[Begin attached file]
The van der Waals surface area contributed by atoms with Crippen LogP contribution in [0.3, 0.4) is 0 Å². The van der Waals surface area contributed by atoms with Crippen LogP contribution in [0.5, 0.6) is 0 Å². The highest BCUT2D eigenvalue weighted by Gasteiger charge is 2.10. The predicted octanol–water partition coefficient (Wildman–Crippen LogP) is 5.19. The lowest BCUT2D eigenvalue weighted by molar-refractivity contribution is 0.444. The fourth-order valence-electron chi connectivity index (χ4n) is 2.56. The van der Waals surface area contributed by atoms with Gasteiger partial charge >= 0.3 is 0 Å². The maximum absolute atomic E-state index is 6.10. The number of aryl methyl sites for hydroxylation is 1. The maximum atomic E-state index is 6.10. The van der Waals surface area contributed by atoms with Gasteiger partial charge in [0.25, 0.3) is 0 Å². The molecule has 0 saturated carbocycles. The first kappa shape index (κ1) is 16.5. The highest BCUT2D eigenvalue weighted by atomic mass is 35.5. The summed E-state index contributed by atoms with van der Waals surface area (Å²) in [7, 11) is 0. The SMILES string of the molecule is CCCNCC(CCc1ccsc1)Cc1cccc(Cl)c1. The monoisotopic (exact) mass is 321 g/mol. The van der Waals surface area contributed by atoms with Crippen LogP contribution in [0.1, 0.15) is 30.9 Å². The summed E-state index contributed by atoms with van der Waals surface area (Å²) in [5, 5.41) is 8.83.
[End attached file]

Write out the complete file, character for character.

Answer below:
The van der Waals surface area contributed by atoms with Crippen LogP contribution in [0.3, 0.4) is 0 Å². The van der Waals surface area contributed by atoms with Crippen LogP contribution in [0.5, 0.6) is 0 Å². The highest BCUT2D eigenvalue weighted by Gasteiger charge is 2.10. The predicted octanol–water partition coefficient (Wildman–Crippen LogP) is 5.19. The lowest BCUT2D eigenvalue weighted by molar-refractivity contribution is 0.444. The fourth-order valence-electron chi connectivity index (χ4n) is 2.56. The van der Waals surface area contributed by atoms with Gasteiger partial charge >= 0.3 is 0 Å². The maximum absolute atomic E-state index is 6.10. The number of aryl methyl sites for hydroxylation is 1. The maximum atomic E-state index is 6.10. The van der Waals surface area contributed by atoms with Gasteiger partial charge in [0.25, 0.3) is 0 Å². The molecule has 0 saturated carbocycles. The first kappa shape index (κ1) is 16.5. The highest BCUT2D eigenvalue weighted by atomic mass is 35.5. The summed E-state index contributed by atoms with van der Waals surface area (Å²) in [7, 11) is 0. The SMILES string of the molecule is CCCNCC(CCc1ccsc1)Cc1cccc(Cl)c1. The monoisotopic (exact) mass is 321 g/mol. The van der Waals surface area contributed by atoms with Crippen LogP contribution in [0.1, 0.15) is 30.9 Å². The summed E-state index contributed by atoms with van der Waals surface area (Å²) in [5, 5.41) is 8.83.